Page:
But it’s OK if you think so.
You may remember back when we found out that Mayhem had a peanut allergy. It was indeed a sad day for this life long peanut lover.
There was a lot of uncertainty though. Mayhem’s (peanut ONLY allergy) diagnosis came via a blood test (after a visible reaction) but skin testing is much more accurate and provides more insight. Skin testing, however, isn’t done on kids until they are at least three years old, so we had to wait more than a year to have her tested again.
We have a pediatrician who didn’t want us to take any chances. Even though her blood test came back with a positive reaction for peanuts only, he strongly advised us to avoid all tree nuts as well as sesame and a few cross contaminators. He also mentioned that there was a chance that we got a false positive result. But until she could have a skin test, it was better safe than sorry.
So for the past 15 months we’ve been diligent about reading labels, avoiding those substances, and carrying an EpiPen. It’s not a terribly difficult job, and the hardest part is that you feel like a pill when you’re constantly asking questions. Every time we’ve been invited to go out for a meal, I ask “where?” so that I can internet stalk the restaurant website/menu/nutrition and allergy info ahead of time. Every time we’ve been to a party or event with a spread of food, my kid is on my hip or I’m hot on her heels.
And it’s not because I’m rude. Or picky. Or a helicopter mom. It’s because I needed to make sure I knew what she was eating. And I didn’t want that to be anyone else’s responsibility or worry. I didn’t want anyone else to have to read labels or research menus online ahead of time. I didn’t want to spend 15 minutes questioning a waiter, waitress or chef about what’s in what dish while everyone else is ready to order. And I REALLY didn’t want to use this:
This week we were finally able to get her in with an allergist for skin testing. And I was fully prepared to hear that I’ve been a helicopter mom. Fully prepared to hear that her peanut allergy diagnosis was a false positive. Or fully prepared to hear that she does indeed have a peanut allergy, but it’s not that bad. I was ready to admit that I’d been hovering, questioning and denying my kid the “good stuff” for no good reason. Being a pill. And that I could stop.
I wasn’t, however, ready for the actual results we received.
The skin test results are given a rating on a scale of 1 to 4+ with the higher end being a very highly allergic reaction. According to her allergist, she scored a 4+++ for peanuts. She scored the same 4+++ for cashews and pistachios. Oh, and by the way, she’s actually allergic to ALL tree nuts. In addition, she’s allergic to sesame. She’s about a 2 on that one right now, but the allergy will get worse if she’s exposed to it more. And then the kicker … she’s a 4+++ for soy as well. SOY! That one hadn’t even been on my radar!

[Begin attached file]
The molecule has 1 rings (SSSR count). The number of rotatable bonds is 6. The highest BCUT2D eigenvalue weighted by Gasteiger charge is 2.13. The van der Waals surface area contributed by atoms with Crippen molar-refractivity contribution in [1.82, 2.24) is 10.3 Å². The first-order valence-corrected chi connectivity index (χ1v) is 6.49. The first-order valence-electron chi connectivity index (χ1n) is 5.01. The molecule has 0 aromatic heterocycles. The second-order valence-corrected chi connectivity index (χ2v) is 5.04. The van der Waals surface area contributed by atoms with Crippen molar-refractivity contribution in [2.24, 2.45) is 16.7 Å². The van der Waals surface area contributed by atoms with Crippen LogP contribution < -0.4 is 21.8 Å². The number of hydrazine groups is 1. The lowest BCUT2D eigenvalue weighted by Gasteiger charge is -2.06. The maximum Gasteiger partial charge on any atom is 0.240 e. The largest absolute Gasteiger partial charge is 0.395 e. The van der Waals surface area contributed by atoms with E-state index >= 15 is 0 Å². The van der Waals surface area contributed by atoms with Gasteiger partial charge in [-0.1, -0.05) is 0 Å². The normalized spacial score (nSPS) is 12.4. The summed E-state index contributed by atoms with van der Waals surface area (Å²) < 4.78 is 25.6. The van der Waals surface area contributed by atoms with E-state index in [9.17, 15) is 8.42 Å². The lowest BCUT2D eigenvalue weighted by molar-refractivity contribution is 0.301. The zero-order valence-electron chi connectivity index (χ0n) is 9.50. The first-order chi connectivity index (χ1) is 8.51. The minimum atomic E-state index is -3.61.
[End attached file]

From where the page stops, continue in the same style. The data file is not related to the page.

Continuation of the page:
And before you start asking all kinds of questions, please know that I’m not an allergist and I’m still processing all of this myself. My understanding is that you can be allergic to a substance without having any outward reactions, and that allergy can also get worse with continued exposure which can translate to a much more severe reaction later on down the road. So basically, all those scoops of vanilla soy protein powder that I’ve been adding to her smoothies may just have been making an unknown allergy worse.
After the appointment, my husband and I talked and decided that this really wasn’t going to be a huge adjustment for us. We’ve already been off the nut wagon for a solid year and we keep the sesame at bay as well. We’d just have to keep doing what we’ve already been doing and eliminate soy from the mix.
This morning, one the first things I did was toss the soy protein powder into the trash. Then I started checking labels on everything else in the pantry, fridge and freezer.
Ummmmm, you guys, soy is in EVERYTHING! Oreos, Ritz crackers, Quaker oatmeal squares, and cereal just to name a few in our house. So now I’m even more aware of our dependency on processed foods. And that’s HAS to change.
The bottom line is I’m still going to be that lady. The one who asks where you want to eat ahead of time. The one who doesn’t let her toddler run around the food tables at a party with the other kids. The one who will politely turn down the goodies you offer. The one who will very possibly bring her own snacks/meal for her kid to eat at your party.
And I’m not being rude. Or picky. Or hovering.
But I don’t mind if you think so. Because I’ll do whatever it takes to keep my kid healthy and safe. And not make it your problem. I’m a mom, that’s my job.